News World
CTV News

A woman walking the streets of New York City experienced more than 100 instances of verbal harassment during a 10-hour stroll and is now the subject of rape threats after a video of her walk was posted online.

All 108 catcalls were recorded by a hidden camera embedded in the backpack of the person walking in front of aspiring actress Shoshana Roberts.

The camera captured all of the times men said "Damn", "Nice" and "How you doing?" as well as a leering man who walked beside her for more than five minutes. The edited video doesn't include numerous other winks and whistles directed at Roberts, who wore jeans and a simple black T-shirt on her stroll.

The video was produced by Hollaback!, a group working to eliminate street harassment and intimidation, in collaboration with Rob Bliss Creative. Bliss reached out to Hollaback! in August, after he was inspired by his girlfriend, Kendal Pektas, who is frequently the target of harassment when she’s walking the streets.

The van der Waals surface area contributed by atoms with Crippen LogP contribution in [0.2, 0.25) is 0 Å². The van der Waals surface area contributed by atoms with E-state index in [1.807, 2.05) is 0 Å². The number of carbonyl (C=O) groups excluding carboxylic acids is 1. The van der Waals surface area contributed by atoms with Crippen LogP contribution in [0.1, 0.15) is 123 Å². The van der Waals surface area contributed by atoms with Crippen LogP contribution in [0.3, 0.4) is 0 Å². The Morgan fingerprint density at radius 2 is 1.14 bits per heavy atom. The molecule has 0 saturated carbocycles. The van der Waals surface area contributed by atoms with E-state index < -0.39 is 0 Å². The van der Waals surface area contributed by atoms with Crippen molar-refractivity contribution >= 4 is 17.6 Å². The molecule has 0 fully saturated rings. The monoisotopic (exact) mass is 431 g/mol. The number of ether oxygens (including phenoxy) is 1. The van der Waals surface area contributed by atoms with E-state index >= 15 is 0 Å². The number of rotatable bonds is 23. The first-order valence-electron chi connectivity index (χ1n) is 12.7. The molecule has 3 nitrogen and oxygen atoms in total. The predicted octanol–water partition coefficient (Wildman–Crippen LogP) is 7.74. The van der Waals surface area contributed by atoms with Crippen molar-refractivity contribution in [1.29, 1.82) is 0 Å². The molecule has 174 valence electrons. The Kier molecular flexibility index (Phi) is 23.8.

"I'm harassed when I smile and I'm harassed when I don't," Roberts said in a statement.

"I'm harassed by white men, black men, Latino men. Not a day goes by when I don't experience this."

The video, which was posted Tuesday, had been viewed almost 1.2 million times by Wednesday morning. More than 26,000 viewers left comments, many suggesting Roberts’ attire attracted the catcalls, and noting that her 10 hours of walking were edited down to a video that lasts just two minutes.

Soon after the clip was uploaded Tuesday, Roberts was threatened online.

The subject of our PSA is starting to get rape threats on the comments. Can you help by reporting them?

— Hollaback! (@iHollaback) October 28, 2014

The plea is working as Newsday reported Hollaback! said the community is reporting the threats and they are being removed from YouTube.

"The rape threats indicate that we are hitting a nerve," Hollaback! director Emily May told Newsday. "We want to do more than just hit a nerve though, we want New Yorkers to realize – once and for all – that street harassment isn't OK, and that as a city we refuse to tolerate it."